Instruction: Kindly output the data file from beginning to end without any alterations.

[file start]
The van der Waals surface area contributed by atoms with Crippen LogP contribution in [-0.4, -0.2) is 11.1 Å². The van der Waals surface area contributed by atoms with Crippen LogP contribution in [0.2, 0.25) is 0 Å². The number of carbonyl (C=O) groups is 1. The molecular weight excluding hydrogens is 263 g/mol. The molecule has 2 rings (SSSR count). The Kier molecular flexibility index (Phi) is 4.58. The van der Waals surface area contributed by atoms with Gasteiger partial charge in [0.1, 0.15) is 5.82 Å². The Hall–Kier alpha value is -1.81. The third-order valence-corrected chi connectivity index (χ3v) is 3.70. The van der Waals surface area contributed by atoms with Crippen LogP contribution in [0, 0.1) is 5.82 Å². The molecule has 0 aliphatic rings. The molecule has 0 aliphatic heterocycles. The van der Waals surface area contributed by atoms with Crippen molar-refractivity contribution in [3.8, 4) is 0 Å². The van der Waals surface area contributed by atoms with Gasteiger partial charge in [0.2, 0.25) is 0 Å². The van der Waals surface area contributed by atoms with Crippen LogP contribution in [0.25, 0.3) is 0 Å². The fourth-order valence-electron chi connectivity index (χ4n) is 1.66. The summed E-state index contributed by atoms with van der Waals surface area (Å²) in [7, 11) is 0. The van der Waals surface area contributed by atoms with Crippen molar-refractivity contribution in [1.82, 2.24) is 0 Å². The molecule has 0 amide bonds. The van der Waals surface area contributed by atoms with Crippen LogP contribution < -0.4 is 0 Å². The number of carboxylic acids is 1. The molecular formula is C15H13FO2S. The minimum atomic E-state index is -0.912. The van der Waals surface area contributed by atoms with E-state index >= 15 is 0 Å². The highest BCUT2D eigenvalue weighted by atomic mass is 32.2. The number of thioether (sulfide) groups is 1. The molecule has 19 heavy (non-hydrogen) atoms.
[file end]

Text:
The van der Waals surface area contributed by atoms with Crippen LogP contribution in [-0.4, -0.2) is 11.1 Å². The van der Waals surface area contributed by atoms with Crippen LogP contribution in [0.2, 0.25) is 0 Å². The number of carbonyl (C=O) groups is 1. The molecular weight excluding hydrogens is 263 g/mol. The molecule has 2 rings (SSSR count). The Kier molecular flexibility index (Phi) is 4.58. The van der Waals surface area contributed by atoms with Gasteiger partial charge in [0.1, 0.15) is 5.82 Å². The Hall–Kier alpha value is -1.81. The third-order valence-corrected chi connectivity index (χ3v) is 3.70. The van der Waals surface area contributed by atoms with Crippen LogP contribution in [0, 0.1) is 5.82 Å². The molecule has 0 aliphatic rings. The molecule has 0 aliphatic heterocycles. The van der Waals surface area contributed by atoms with Crippen molar-refractivity contribution in [3.8, 4) is 0 Å². The van der Waals surface area contributed by atoms with Gasteiger partial charge in [0.2, 0.25) is 0 Å². The van der Waals surface area contributed by atoms with Crippen LogP contribution in [0.25, 0.3) is 0 Å². The fourth-order valence-electron chi connectivity index (χ4n) is 1.66. The summed E-state index contributed by atoms with van der Waals surface area (Å²) in [7, 11) is 0. The van der Waals surface area contributed by atoms with Crippen molar-refractivity contribution in [1.82, 2.24) is 0 Å². The molecule has 0 amide bonds. The van der Waals surface area contributed by atoms with Crippen LogP contribution < -0.4 is 0 Å². The number of carboxylic acids is 1. The molecular formula is C15H13FO2S. The minimum atomic E-state index is -0.912. The van der Waals surface area contributed by atoms with E-state index >= 15 is 0 Å². The highest BCUT2D eigenvalue weighted by atomic mass is 32.2. The number of thioether (sulfide) groups is 1. The molecule has 19 heavy (non-hydrogen) atoms.